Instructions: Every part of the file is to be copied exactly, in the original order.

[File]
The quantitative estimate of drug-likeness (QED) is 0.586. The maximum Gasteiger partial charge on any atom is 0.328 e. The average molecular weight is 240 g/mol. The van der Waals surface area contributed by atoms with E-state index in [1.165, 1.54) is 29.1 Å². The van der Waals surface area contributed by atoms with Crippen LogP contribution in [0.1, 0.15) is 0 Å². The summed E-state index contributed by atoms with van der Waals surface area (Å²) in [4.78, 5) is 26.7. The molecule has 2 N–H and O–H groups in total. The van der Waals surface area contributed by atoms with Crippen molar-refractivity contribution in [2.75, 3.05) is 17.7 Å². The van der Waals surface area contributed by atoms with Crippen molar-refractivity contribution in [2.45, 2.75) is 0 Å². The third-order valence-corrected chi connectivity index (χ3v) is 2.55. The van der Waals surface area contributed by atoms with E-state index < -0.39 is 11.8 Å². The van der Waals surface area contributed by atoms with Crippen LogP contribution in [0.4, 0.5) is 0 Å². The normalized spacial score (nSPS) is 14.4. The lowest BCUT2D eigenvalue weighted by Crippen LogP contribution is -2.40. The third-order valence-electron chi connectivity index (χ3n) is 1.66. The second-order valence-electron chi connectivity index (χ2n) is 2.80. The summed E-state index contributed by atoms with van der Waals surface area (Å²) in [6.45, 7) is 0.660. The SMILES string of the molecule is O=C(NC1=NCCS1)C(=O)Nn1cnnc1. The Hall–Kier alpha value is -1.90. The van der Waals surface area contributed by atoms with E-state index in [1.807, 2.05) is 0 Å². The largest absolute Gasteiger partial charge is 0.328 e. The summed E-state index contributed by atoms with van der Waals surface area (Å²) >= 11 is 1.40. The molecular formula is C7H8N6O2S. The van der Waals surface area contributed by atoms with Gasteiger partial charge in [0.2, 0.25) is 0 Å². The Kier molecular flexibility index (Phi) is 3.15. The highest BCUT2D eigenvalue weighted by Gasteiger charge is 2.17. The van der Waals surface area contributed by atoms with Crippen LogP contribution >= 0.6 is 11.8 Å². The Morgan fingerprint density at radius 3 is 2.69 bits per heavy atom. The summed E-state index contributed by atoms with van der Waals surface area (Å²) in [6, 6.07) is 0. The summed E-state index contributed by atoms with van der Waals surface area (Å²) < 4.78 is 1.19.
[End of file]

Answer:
The quantitative estimate of drug-likeness (QED) is 0.586. The maximum Gasteiger partial charge on any atom is 0.328 e. The average molecular weight is 240 g/mol. The van der Waals surface area contributed by atoms with E-state index in [1.165, 1.54) is 29.1 Å². The van der Waals surface area contributed by atoms with Crippen LogP contribution in [0.1, 0.15) is 0 Å². The summed E-state index contributed by atoms with van der Waals surface area (Å²) in [4.78, 5) is 26.7. The molecule has 2 N–H and O–H groups in total. The van der Waals surface area contributed by atoms with Crippen molar-refractivity contribution in [2.75, 3.05) is 17.7 Å². The van der Waals surface area contributed by atoms with Crippen molar-refractivity contribution in [2.45, 2.75) is 0 Å². The third-order valence-corrected chi connectivity index (χ3v) is 2.55. The van der Waals surface area contributed by atoms with E-state index < -0.39 is 11.8 Å². The van der Waals surface area contributed by atoms with Crippen LogP contribution in [0.4, 0.5) is 0 Å². The normalized spacial score (nSPS) is 14.4. The lowest BCUT2D eigenvalue weighted by Crippen LogP contribution is -2.40. The third-order valence-electron chi connectivity index (χ3n) is 1.66. The second-order valence-electron chi connectivity index (χ2n) is 2.80. The summed E-state index contributed by atoms with van der Waals surface area (Å²) in [6.45, 7) is 0.660. The SMILES string of the molecule is O=C(NC1=NCCS1)C(=O)Nn1cnnc1. The Hall–Kier alpha value is -1.90. The van der Waals surface area contributed by atoms with E-state index in [1.807, 2.05) is 0 Å². The largest absolute Gasteiger partial charge is 0.328 e. The summed E-state index contributed by atoms with van der Waals surface area (Å²) >= 11 is 1.40. The molecular formula is C7H8N6O2S. The van der Waals surface area contributed by atoms with Gasteiger partial charge in [0.2, 0.25) is 0 Å². The Kier molecular flexibility index (Phi) is 3.15. The highest BCUT2D eigenvalue weighted by Gasteiger charge is 2.17. The van der Waals surface area contributed by atoms with Crippen LogP contribution >= 0.6 is 11.8 Å². The Morgan fingerprint density at radius 3 is 2.69 bits per heavy atom. The summed E-state index contributed by atoms with van der Waals surface area (Å²) in [6, 6.07) is 0. The summed E-state index contributed by atoms with van der Waals surface area (Å²) < 4.78 is 1.19.